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Creative Sounds Improviser Software

Atari ST Software

Computer improvisation - genuine inspiration or deep bleep?


One of the major drawbacks of sequencer systems is their ability to rob your music of spontaneity - unless they're specifically designed to create it.


We are currently enjoying an epidemic of composition/arranger programs. Critical opinion concerning their actual worth seems to be divided - you tend to love 'em or hate 'em. But for anyone interested in computer assisted composition, there are lots of programs around at the moment to play with.

Personally, I love 'em. It's fascinating to see just how 'musical' (or not) the output of a collection of silicon chips can be. After all, they are attempting to imitate one of man's most unique abilities - music composition.

Improviser (review v1.1) was developed by jazz saxophonist Paul Hodgson and is described as a real-time interactive dedicated editor with the aim of assisting in the learning of instrumental improvisation and to help with composition. The declared intention of the program is not to replace human improvisation, but to use the computer as a tool to demonstrate different structures used in improvisation and to encourage exploration on your own. Worthy stuff. Let's see how it shapes up.

The first step is to set up your MIDI equipment to suit the program. It handles five parts - Bass, Drums, Harmony, Melody and Improvisation each of which can be set to transmit on any MIDI channel.

The program requires four tracks of music - Bass, Drums, Harmony and Melody - as raw material on which to do its stuff, which you load as a standard MIDI file. You can create your own input material (as long as you follow the format) in a sequencer which supports the MIDI File format.

However, Improviser has been designed to load files produced by Band-in-a-Box v5 and these work a treat. Load or create a song in Band and save it as a MIDI File. It's a lot easier doing this than creating a harmony, bass and drum track from scratch. Once you have an improvisation, of course, you can alter the other parts of the song if you wish.

The program derives its 'inspiration' from the Harmony and Melody tracks and it will follow the harmonic structure of a piece more closely if chords in the Harmony track use four or more notes.

The program was written in C and assembles and performs an amazing number of computations. As all actions take place on the fly, it reads ahead to analyse the harmonic content of the next bar in order that the settings you make on screen are correctly applied.

Adjusting the settings alters the improvisation line. The other four music parts stay the same although you can switch them on and off. This doesn't stop the on-going analysis, just the output.

Improviser was designed to be used in real time. In other words, as it plays a piece of music, you take charge of the improvisation it produces. There is only one screen which is divided into five areas.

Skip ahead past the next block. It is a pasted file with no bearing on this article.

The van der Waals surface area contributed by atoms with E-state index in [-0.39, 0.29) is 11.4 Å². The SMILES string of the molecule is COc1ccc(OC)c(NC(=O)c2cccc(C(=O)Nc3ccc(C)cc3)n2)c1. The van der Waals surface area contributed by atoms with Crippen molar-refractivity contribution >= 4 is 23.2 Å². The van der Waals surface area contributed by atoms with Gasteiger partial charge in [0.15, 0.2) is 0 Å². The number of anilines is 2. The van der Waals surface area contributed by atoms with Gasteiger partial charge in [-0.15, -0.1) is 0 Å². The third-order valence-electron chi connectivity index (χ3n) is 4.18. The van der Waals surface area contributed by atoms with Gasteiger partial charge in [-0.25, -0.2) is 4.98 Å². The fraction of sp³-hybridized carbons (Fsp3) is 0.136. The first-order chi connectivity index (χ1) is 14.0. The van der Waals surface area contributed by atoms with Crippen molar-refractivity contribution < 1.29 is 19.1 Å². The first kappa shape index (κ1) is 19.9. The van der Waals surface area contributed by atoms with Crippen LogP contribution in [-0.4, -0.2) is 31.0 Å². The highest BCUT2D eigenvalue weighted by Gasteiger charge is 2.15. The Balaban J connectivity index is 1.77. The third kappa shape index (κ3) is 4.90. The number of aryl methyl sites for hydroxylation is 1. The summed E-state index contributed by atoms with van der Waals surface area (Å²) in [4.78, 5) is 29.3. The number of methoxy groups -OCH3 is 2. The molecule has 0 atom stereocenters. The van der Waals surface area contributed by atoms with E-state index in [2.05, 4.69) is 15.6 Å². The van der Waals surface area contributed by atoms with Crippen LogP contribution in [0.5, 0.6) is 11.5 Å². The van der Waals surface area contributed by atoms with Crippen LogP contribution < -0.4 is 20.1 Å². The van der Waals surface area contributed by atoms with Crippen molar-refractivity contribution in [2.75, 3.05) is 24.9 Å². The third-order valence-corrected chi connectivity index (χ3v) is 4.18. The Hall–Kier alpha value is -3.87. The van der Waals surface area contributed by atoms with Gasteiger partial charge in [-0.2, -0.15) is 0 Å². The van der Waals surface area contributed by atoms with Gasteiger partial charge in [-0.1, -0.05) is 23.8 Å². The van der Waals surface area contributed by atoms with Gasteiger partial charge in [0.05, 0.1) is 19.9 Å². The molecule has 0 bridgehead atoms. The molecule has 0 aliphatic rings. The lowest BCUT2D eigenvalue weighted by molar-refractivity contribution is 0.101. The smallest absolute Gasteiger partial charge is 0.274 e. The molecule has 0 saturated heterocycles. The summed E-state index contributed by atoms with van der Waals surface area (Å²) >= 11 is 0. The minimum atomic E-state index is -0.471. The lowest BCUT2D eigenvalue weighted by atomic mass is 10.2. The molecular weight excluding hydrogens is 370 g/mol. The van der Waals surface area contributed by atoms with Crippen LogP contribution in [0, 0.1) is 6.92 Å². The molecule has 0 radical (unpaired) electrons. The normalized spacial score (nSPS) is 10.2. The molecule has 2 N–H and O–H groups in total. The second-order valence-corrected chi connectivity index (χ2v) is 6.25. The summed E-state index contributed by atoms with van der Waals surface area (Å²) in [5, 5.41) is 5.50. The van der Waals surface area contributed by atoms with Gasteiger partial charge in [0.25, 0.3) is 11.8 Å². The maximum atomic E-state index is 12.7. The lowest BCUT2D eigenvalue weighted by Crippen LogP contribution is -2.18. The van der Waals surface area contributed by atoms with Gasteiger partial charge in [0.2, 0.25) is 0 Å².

The Melody button has an area to itself. It makes the Improvisation follow the melody line exactly and offers an instant "back to the tune, lads" option.

The area to the right-hand side of the screen contains four buttons. Same Chord will lock the harmony to the current chord and Same Note locks it to the current note. These are useful for analysing some of the other functions (coming up) although the Same Chord button could be used for extended improvisation (but bear in mind, this doesn't hold up the other parts - they trundle on regardless).

Seed gives the random number generator a jolt and the Chromatic button introduces a 99.9 per cent probability of chromaticism. At the bottom of the box is a Transpose function for altering the pitch of the improvisation.

In the top right of the screen is the Pattern box. There are 16 Melodic and Rhythmic patterns which can be scrolled through by clicking on the numbers. The patterns themselves are activated by toggling the Melodic and Rhythmic Pattern buttons on and off. If you select Pattern 17 and click on the Random Pattern button, the program will produce - you guessed - a random pattern. The manual says there are over 16 million possibilities. I didn't count 'em.

The best way to hear the patterns is to select the Same Chord button and run through the Melodic patterns one by one. Then select the Same Note button and run through the Rhythmic patterns. Try different combinations of Melodic and Rhythm patterns. You may well find some favourite combinations and some will lend themselves to certain tunes. Also bear in mind that the output is still dependent on the underlying harmony chord so you may well get different results depending on how complex this is.

At the bottom right of the screen are a set of note icons which the manual confusingly, I believe, calls Tempo Boxes. These set the note duration which the improvisation will use. A button in the middle of these icons switches the improvisation on and off - silence is important, too.

To the left are five sliders. One controls the volume of the improvised output, another the tempo of the whole piece and a third pulls or pushes the timing of the improvisation behind or ahead of the beat. The final two sliders control the chromatic content of the improvisation and the amount of "melody" which will be present in it.